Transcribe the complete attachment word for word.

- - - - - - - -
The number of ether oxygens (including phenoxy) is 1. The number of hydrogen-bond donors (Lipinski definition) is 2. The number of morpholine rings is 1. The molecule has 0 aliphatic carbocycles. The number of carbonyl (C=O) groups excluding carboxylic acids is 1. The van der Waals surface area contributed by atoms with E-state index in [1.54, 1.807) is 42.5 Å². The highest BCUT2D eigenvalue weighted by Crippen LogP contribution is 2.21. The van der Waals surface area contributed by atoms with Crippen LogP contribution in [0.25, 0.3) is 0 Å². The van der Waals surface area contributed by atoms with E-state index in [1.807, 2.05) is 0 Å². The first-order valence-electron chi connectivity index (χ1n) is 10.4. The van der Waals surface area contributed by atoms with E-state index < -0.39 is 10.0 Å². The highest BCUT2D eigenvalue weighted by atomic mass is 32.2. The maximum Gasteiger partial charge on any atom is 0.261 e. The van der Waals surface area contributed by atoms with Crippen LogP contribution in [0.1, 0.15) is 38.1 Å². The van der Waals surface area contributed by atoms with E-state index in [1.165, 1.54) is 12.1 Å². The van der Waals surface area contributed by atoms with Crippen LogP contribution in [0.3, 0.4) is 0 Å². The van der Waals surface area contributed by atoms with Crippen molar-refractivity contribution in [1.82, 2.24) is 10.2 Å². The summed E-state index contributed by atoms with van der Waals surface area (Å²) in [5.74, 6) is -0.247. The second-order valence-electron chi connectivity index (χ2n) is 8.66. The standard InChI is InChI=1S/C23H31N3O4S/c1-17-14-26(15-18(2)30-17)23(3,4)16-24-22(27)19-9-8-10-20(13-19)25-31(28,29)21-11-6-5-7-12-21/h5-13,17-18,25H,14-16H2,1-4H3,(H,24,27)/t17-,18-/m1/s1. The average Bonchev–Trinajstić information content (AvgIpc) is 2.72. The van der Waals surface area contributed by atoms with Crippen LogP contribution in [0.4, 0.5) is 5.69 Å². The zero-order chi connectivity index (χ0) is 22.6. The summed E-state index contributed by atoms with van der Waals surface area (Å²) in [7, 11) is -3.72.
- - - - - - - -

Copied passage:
The number of ether oxygens (including phenoxy) is 1. The number of hydrogen-bond donors (Lipinski definition) is 2. The number of morpholine rings is 1. The molecule has 0 aliphatic carbocycles. The number of carbonyl (C=O) groups excluding carboxylic acids is 1. The van der Waals surface area contributed by atoms with E-state index in [1.54, 1.807) is 42.5 Å². The highest BCUT2D eigenvalue weighted by Crippen LogP contribution is 2.21. The van der Waals surface area contributed by atoms with Crippen LogP contribution in [0.25, 0.3) is 0 Å². The van der Waals surface area contributed by atoms with E-state index in [1.807, 2.05) is 0 Å². The first-order valence-electron chi connectivity index (χ1n) is 10.4. The van der Waals surface area contributed by atoms with E-state index < -0.39 is 10.0 Å². The highest BCUT2D eigenvalue weighted by atomic mass is 32.2. The maximum Gasteiger partial charge on any atom is 0.261 e. The van der Waals surface area contributed by atoms with Crippen LogP contribution in [0.1, 0.15) is 38.1 Å². The van der Waals surface area contributed by atoms with E-state index in [1.165, 1.54) is 12.1 Å². The van der Waals surface area contributed by atoms with Crippen LogP contribution in [0.3, 0.4) is 0 Å². The van der Waals surface area contributed by atoms with Crippen molar-refractivity contribution in [1.82, 2.24) is 10.2 Å². The summed E-state index contributed by atoms with van der Waals surface area (Å²) in [5.74, 6) is -0.247. The second-order valence-electron chi connectivity index (χ2n) is 8.66. The standard InChI is InChI=1S/C23H31N3O4S/c1-17-14-26(15-18(2)30-17)23(3,4)16-24-22(27)19-9-8-10-20(13-19)25-31(28,29)21-11-6-5-7-12-21/h5-13,17-18,25H,14-16H2,1-4H3,(H,24,27)/t17-,18-/m1/s1. The average Bonchev–Trinajstić information content (AvgIpc) is 2.72. The van der Waals surface area contributed by atoms with Crippen LogP contribution in [0.4, 0.5) is 5.69 Å². The zero-order chi connectivity index (χ0) is 22.6. The summed E-state index contributed by atoms with van der Waals surface area (Å²) in [7, 11) is -3.72.